It’s the holiday season which means we get to relive the quintessential secular Christmas story – apparently the only one, again and again. Avid Carolers are spoilt for choice – after leaving Spadina Museum full of festive cheer, you can head to The Three Ships Collective’s remount of last year’s brilliant Carol at Campbell House before taking in the Christmas Market en route to Soulpepper’s crack at that old chestnut – and those are just the ones with the best advertising. Unless we can learn its lesson and join together in the holiday spirit, we are doomed to live in the vision foretold by The Ghost of Christmas Yet to Come where all Toronto theatre is replaced by site-specific adaptations of A Christmas Carol.
White Mills Theatre Company’s Carol at Spadina Museum sets the bar high enough. It’s tough to find new ways to breathe life into Scrooge’s story but the pair of Scrooges here do a fine job, each guiding his set of guests through his visions and transformation before everyone is reunited. This twist makes the show hard to review with much confidence – you never know if you saw things the same way as the other viewers but you at least know you saw the same things, and you can’t assume that here. While other immersive performances install the audience as flies on the wall these performers are more interactive, treating the traipsing viewers as guests, servants, and confidants. This creates a different vibe for the evening but also helps to keep the show moving while the audience is – the layout of the Museum means the transitions between scenes take a while. The setting is striking and an ideal backdrop for the spirits’ tour – the drabby minimalism of the restored kitchen is a natural fit for the Cratchit residence – even though there’s not much truly distinct from other landmarks that would catch a location scout’s eye. Carol is a work heavily informed by its historical context but its social commentary isn’t exclusive to 1840s London, early 20th century Toronto, or late capitalist Toronto. Attempts to make it modern can feel a little unnecessary or jarring; this production gestures in that direction but doesn’t commit to the goal enough to run that risk.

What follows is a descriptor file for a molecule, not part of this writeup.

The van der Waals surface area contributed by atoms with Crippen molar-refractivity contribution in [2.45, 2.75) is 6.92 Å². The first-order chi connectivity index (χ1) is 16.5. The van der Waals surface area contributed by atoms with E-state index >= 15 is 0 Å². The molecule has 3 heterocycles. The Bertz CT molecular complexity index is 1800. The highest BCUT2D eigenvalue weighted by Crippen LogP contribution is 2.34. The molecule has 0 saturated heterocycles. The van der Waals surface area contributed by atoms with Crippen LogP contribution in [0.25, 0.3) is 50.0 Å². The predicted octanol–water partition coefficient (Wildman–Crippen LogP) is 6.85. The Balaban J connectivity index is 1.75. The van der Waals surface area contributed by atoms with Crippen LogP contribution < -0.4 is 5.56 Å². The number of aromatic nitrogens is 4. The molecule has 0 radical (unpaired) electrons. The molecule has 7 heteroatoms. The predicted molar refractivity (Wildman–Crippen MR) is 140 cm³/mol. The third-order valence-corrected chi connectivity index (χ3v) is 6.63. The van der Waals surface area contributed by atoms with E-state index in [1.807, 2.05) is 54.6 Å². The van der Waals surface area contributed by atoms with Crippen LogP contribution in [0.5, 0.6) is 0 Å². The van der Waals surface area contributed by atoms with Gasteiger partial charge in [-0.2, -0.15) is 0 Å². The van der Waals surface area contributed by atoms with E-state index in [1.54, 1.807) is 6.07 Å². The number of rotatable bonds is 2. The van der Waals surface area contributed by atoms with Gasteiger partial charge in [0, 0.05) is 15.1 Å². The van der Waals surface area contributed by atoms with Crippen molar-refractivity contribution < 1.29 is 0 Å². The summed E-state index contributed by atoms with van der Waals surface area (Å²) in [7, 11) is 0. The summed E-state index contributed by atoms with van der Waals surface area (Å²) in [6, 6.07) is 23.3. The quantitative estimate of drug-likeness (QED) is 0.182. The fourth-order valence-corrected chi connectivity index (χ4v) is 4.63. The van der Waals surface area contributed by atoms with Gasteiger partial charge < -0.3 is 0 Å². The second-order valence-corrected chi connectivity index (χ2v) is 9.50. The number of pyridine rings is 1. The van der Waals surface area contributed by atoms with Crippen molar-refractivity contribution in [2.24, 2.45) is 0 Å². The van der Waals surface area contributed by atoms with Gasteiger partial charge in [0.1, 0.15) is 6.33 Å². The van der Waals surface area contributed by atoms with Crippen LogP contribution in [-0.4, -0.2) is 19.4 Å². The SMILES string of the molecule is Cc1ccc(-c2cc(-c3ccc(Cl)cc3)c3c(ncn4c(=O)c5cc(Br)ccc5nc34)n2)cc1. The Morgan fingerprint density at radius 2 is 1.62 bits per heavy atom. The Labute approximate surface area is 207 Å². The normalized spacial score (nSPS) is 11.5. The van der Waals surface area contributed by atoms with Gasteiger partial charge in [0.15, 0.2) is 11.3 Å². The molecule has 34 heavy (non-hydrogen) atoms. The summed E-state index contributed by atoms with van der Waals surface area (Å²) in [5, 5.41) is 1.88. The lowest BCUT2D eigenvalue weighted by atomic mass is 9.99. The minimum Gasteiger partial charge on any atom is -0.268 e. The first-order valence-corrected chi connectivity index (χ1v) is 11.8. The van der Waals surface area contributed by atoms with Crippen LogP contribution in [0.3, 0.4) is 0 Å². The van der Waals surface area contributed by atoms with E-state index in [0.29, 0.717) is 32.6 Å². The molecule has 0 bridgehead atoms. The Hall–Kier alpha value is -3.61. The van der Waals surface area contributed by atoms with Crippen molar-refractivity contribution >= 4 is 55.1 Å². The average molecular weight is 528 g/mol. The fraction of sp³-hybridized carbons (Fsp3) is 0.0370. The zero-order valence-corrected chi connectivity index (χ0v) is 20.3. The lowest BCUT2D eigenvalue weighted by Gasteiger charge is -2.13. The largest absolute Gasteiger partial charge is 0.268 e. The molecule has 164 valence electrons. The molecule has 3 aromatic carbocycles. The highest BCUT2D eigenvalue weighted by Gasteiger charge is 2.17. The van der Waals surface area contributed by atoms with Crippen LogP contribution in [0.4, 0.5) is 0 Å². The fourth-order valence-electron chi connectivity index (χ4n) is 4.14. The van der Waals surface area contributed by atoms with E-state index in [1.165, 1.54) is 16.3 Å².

The most refreshing aspect of Spadina’s Carol is the music – the scripted carolling at the start is just the beginning of the musical interludes, with the whole cast displaying an impressive vocal range as they – and the more plucky audience members – use carols to add colour to scenes. The cast performs well when the music stops: Aaron Durand’s Fred is a highlight, stealing the show like he’s Old Joe and drawing the starkest possible contrast with his miserly uncle, while the Cratchits (Russel Harder and Breanna Maloney) are a compelling portrait of grief for their peppy but sickly urchin (Cassandra Davidson).
Even veteran Carolers are recommended to brave the cold and the Baldwin Steps to take this one in. Though we may have seen it many times before, the Christmas story is timeless and lives on in all of us – every person is their own site-specific adaptation of A Christmas Carol.